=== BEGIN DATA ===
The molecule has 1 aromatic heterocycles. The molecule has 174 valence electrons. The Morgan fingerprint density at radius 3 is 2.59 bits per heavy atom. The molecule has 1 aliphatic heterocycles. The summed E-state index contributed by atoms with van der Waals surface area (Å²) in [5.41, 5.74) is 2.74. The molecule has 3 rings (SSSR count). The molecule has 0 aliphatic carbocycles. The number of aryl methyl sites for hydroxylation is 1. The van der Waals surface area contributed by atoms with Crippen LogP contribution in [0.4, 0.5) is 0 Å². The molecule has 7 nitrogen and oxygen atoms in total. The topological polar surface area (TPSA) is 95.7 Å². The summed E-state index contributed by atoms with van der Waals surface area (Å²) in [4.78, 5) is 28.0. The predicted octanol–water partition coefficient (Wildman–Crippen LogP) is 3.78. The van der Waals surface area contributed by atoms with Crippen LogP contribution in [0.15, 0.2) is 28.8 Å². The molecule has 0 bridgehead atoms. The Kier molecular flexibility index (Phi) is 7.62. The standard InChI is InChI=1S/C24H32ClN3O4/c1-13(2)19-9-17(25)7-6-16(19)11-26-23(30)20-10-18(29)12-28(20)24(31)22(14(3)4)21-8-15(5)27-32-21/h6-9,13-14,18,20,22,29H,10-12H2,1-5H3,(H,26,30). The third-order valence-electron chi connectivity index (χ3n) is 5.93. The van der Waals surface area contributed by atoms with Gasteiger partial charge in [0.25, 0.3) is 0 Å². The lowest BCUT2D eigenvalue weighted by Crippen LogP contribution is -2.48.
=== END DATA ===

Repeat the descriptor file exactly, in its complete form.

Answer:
The molecule has 1 aromatic heterocycles. The molecule has 174 valence electrons. The Morgan fingerprint density at radius 3 is 2.59 bits per heavy atom. The molecule has 1 aliphatic heterocycles. The summed E-state index contributed by atoms with van der Waals surface area (Å²) in [5.41, 5.74) is 2.74. The molecule has 3 rings (SSSR count). The molecule has 0 aliphatic carbocycles. The number of aryl methyl sites for hydroxylation is 1. The van der Waals surface area contributed by atoms with Crippen LogP contribution in [0.4, 0.5) is 0 Å². The molecule has 7 nitrogen and oxygen atoms in total. The topological polar surface area (TPSA) is 95.7 Å². The summed E-state index contributed by atoms with van der Waals surface area (Å²) in [4.78, 5) is 28.0. The predicted octanol–water partition coefficient (Wildman–Crippen LogP) is 3.78. The van der Waals surface area contributed by atoms with Crippen LogP contribution in [0.15, 0.2) is 28.8 Å². The molecule has 0 bridgehead atoms. The Kier molecular flexibility index (Phi) is 7.62. The standard InChI is InChI=1S/C24H32ClN3O4/c1-13(2)19-9-17(25)7-6-16(19)11-26-23(30)20-10-18(29)12-28(20)24(31)22(14(3)4)21-8-15(5)27-32-21/h6-9,13-14,18,20,22,29H,10-12H2,1-5H3,(H,26,30). The third-order valence-electron chi connectivity index (χ3n) is 5.93. The van der Waals surface area contributed by atoms with Gasteiger partial charge in [0.25, 0.3) is 0 Å². The lowest BCUT2D eigenvalue weighted by Crippen LogP contribution is -2.48.